4. Give the agent a head and a stomach. Let them rest, eat (and work late and starve). 0 means "normal", 0 means rested/well fed. Scale this accordingly (maybe this is even logarithmic: If you are very hungry, you’ll even eat another agent) and add to the current alignment.

To map the linear alignment to the “good/selfish” alignment, use a hysteresis curve. The final result should show some “resistance” to change the current alignment and a preference to return to the current state (so if you’re currently selfish, being treated nice won’t count as much as being treated badly).


inFAMOUS

5. January, 2010

A lot has been said about this game (official website, 9.2 on IGN). I’ve played the demo and I liked it but the handling was a bit overwhelming in the demo, so I didn’t buy it right away. Now, it’s out in the platinums series and I must admit, the game is better than the demo. The handling is pretty good except when you try to rain death and pain on your enemies from the corner of a building: The corner is in the way too often. While it’s smart of the enemies to clump in your dead angle, in the real world, I’d just extend my arm over the edge and deal some blind damage.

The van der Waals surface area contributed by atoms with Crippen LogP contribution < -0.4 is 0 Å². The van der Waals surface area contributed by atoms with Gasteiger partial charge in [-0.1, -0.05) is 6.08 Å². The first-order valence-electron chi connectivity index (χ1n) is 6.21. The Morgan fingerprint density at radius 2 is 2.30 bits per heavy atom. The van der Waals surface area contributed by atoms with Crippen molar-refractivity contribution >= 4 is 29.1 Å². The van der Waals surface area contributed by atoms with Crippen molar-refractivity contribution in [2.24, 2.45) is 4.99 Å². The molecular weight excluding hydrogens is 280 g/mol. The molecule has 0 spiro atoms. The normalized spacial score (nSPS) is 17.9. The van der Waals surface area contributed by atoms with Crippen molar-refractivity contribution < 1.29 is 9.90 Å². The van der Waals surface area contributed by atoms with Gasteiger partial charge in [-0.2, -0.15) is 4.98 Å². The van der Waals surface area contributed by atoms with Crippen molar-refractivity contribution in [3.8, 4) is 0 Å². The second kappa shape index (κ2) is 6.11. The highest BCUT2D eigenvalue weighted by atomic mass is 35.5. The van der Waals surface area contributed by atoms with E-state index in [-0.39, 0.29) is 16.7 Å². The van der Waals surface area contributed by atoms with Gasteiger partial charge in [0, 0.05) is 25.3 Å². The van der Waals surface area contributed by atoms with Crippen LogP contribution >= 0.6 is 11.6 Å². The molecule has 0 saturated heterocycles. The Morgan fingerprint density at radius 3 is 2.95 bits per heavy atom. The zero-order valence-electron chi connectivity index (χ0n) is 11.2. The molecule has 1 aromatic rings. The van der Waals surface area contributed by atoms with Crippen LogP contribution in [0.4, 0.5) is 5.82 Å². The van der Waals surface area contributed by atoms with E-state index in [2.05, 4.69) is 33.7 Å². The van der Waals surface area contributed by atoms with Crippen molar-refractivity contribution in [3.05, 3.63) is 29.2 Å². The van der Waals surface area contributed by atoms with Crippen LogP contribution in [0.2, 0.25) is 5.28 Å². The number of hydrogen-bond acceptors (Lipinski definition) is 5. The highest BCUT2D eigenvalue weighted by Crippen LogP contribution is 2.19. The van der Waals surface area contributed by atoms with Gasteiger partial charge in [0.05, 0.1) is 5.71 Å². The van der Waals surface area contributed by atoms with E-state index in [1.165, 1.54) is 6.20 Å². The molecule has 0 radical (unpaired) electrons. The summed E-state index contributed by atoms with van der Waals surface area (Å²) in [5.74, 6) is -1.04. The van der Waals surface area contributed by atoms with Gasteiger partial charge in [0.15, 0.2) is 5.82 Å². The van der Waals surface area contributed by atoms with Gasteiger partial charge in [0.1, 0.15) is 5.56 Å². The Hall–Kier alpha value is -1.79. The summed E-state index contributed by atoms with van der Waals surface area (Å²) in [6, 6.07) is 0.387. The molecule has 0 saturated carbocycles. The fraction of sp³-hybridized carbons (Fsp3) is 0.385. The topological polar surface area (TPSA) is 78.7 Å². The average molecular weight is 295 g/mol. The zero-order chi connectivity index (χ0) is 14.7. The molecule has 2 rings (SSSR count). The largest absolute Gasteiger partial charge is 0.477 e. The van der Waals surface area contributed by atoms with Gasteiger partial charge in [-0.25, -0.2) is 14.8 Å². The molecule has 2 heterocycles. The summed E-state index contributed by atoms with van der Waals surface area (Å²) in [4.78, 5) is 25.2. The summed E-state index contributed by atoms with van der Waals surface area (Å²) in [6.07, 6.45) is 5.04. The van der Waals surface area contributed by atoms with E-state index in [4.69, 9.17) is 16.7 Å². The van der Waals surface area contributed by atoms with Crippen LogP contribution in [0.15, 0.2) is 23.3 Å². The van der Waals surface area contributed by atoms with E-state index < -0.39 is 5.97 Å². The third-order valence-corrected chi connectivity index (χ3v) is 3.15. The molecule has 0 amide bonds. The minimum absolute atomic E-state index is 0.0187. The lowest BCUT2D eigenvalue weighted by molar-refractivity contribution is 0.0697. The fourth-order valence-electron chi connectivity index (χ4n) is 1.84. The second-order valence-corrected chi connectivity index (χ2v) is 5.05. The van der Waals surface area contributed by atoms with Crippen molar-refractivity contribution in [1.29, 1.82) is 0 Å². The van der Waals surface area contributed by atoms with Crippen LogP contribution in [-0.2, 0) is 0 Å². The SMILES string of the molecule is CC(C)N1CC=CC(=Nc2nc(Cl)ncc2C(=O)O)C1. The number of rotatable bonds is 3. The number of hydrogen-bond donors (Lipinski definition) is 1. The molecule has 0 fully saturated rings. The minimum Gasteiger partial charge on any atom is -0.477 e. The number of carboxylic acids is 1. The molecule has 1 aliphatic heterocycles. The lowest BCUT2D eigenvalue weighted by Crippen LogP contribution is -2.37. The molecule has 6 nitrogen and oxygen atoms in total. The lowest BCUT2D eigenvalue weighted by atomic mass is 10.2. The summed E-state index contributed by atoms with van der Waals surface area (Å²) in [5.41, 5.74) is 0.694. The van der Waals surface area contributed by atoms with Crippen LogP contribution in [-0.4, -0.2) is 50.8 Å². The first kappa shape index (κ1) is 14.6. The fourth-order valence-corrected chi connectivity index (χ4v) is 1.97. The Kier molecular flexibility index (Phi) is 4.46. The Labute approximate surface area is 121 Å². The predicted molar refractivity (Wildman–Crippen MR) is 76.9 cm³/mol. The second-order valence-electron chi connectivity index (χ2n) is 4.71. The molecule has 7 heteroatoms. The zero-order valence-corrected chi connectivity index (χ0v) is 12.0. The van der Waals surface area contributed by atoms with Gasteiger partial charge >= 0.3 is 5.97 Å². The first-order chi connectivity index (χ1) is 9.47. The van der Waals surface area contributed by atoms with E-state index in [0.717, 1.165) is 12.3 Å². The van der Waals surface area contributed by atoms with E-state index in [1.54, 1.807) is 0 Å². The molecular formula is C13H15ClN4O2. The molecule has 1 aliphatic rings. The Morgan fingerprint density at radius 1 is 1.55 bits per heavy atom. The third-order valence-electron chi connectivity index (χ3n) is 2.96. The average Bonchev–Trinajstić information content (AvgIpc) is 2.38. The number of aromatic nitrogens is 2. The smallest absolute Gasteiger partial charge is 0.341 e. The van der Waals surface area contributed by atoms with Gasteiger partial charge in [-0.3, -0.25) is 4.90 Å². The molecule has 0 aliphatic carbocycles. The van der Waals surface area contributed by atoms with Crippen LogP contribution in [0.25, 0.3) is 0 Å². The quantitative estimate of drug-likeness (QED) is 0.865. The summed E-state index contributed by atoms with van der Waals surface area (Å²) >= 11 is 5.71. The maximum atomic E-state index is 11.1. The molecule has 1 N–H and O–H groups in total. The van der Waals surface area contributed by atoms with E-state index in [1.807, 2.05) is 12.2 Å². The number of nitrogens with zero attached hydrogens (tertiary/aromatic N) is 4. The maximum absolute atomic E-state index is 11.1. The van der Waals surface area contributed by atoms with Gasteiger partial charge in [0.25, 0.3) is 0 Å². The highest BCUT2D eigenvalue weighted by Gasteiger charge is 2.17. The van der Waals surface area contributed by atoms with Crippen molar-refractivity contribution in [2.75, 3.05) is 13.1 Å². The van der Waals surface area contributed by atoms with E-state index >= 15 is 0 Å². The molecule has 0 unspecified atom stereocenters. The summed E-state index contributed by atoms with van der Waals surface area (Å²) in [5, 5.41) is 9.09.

But the other things work well. Cole jumps well, clings to edges, pipes and cables as if he was Spiderman. A 100m sheer drop is met with a tumble and Cole is on his feet again. Walking electric cables is fun and it’s great fun when you learn to glide them. Especially since they charge you up so you can really dish out. When you get to protect a box with medicine, the best place is on the cables above the area where you hail wrath and worse on the mortals below.